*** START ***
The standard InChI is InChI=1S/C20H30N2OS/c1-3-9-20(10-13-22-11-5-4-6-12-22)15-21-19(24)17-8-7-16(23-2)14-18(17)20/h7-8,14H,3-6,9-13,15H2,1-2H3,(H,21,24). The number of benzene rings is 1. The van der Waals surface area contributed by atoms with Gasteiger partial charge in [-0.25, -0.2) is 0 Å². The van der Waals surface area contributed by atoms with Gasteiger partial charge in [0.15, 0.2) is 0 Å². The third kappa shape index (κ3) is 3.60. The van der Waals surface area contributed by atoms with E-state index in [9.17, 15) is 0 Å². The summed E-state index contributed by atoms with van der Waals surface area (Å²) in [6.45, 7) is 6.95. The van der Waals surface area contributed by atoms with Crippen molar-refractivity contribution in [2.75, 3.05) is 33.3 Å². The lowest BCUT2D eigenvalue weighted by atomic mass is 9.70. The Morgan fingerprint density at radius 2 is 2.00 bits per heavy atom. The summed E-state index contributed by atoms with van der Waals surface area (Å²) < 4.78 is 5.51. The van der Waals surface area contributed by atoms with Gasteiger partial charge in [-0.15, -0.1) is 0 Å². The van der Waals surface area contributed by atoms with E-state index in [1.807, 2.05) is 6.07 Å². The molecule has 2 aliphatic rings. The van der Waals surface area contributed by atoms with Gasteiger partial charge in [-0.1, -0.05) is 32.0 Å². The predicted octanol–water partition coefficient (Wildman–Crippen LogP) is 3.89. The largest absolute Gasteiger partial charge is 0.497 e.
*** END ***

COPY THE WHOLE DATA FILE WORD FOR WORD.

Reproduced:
The standard InChI is InChI=1S/C20H30N2OS/c1-3-9-20(10-13-22-11-5-4-6-12-22)15-21-19(24)17-8-7-16(23-2)14-18(17)20/h7-8,14H,3-6,9-13,15H2,1-2H3,(H,21,24). The number of benzene rings is 1. The van der Waals surface area contributed by atoms with Gasteiger partial charge in [-0.25, -0.2) is 0 Å². The van der Waals surface area contributed by atoms with Gasteiger partial charge in [0.15, 0.2) is 0 Å². The third kappa shape index (κ3) is 3.60. The van der Waals surface area contributed by atoms with E-state index in [9.17, 15) is 0 Å². The summed E-state index contributed by atoms with van der Waals surface area (Å²) in [6.45, 7) is 6.95. The van der Waals surface area contributed by atoms with Crippen molar-refractivity contribution in [2.75, 3.05) is 33.3 Å². The lowest BCUT2D eigenvalue weighted by atomic mass is 9.70. The Morgan fingerprint density at radius 2 is 2.00 bits per heavy atom. The summed E-state index contributed by atoms with van der Waals surface area (Å²) < 4.78 is 5.51. The van der Waals surface area contributed by atoms with Gasteiger partial charge in [-0.15, -0.1) is 0 Å². The van der Waals surface area contributed by atoms with E-state index in [1.807, 2.05) is 6.07 Å². The molecule has 2 aliphatic rings. The van der Waals surface area contributed by atoms with Gasteiger partial charge in [-0.1, -0.05) is 32.0 Å². The predicted octanol–water partition coefficient (Wildman–Crippen LogP) is 3.89. The largest absolute Gasteiger partial charge is 0.497 e.